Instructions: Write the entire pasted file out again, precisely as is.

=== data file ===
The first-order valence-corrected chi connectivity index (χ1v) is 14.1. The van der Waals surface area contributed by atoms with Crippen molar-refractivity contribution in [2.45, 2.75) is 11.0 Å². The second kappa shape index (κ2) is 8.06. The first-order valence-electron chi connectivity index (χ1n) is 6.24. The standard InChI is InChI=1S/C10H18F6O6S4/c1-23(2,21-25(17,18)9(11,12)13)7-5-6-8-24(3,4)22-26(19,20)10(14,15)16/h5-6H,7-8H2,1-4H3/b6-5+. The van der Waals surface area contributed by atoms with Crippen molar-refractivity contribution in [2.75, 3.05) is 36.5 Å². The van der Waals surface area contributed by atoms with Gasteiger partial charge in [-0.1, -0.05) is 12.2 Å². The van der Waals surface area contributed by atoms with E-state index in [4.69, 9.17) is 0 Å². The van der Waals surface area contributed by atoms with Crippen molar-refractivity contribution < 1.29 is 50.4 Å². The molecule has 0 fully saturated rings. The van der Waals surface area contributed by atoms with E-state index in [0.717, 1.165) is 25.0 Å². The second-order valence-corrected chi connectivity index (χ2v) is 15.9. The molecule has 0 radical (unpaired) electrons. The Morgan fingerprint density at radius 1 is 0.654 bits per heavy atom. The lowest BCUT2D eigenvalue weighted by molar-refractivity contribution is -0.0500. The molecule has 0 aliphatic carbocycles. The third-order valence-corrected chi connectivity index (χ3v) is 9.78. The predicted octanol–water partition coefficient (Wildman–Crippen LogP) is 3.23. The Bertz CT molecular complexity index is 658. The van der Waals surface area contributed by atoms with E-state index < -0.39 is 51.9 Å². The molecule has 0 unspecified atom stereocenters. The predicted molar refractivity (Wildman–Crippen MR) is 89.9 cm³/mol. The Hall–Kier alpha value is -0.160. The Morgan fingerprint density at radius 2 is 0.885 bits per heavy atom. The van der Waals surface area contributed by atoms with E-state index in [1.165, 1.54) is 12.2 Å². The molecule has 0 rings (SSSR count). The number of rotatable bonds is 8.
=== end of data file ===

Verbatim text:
The first-order valence-corrected chi connectivity index (χ1v) is 14.1. The van der Waals surface area contributed by atoms with Crippen molar-refractivity contribution in [2.45, 2.75) is 11.0 Å². The second kappa shape index (κ2) is 8.06. The first-order valence-electron chi connectivity index (χ1n) is 6.24. The standard InChI is InChI=1S/C10H18F6O6S4/c1-23(2,21-25(17,18)9(11,12)13)7-5-6-8-24(3,4)22-26(19,20)10(14,15)16/h5-6H,7-8H2,1-4H3/b6-5+. The van der Waals surface area contributed by atoms with Crippen molar-refractivity contribution in [2.75, 3.05) is 36.5 Å². The van der Waals surface area contributed by atoms with Gasteiger partial charge in [-0.1, -0.05) is 12.2 Å². The van der Waals surface area contributed by atoms with E-state index in [4.69, 9.17) is 0 Å². The van der Waals surface area contributed by atoms with Crippen molar-refractivity contribution < 1.29 is 50.4 Å². The molecule has 0 fully saturated rings. The van der Waals surface area contributed by atoms with E-state index in [0.717, 1.165) is 25.0 Å². The second-order valence-corrected chi connectivity index (χ2v) is 15.9. The molecule has 0 radical (unpaired) electrons. The Morgan fingerprint density at radius 1 is 0.654 bits per heavy atom. The lowest BCUT2D eigenvalue weighted by molar-refractivity contribution is -0.0500. The molecule has 0 aliphatic carbocycles. The third-order valence-corrected chi connectivity index (χ3v) is 9.78. The predicted octanol–water partition coefficient (Wildman–Crippen LogP) is 3.23. The Bertz CT molecular complexity index is 658. The van der Waals surface area contributed by atoms with E-state index < -0.39 is 51.9 Å². The molecule has 0 unspecified atom stereocenters. The predicted molar refractivity (Wildman–Crippen MR) is 89.9 cm³/mol. The Hall–Kier alpha value is -0.160. The Morgan fingerprint density at radius 2 is 0.885 bits per heavy atom. The van der Waals surface area contributed by atoms with E-state index in [1.165, 1.54) is 12.2 Å². The molecule has 0 rings (SSSR count). The number of rotatable bonds is 8.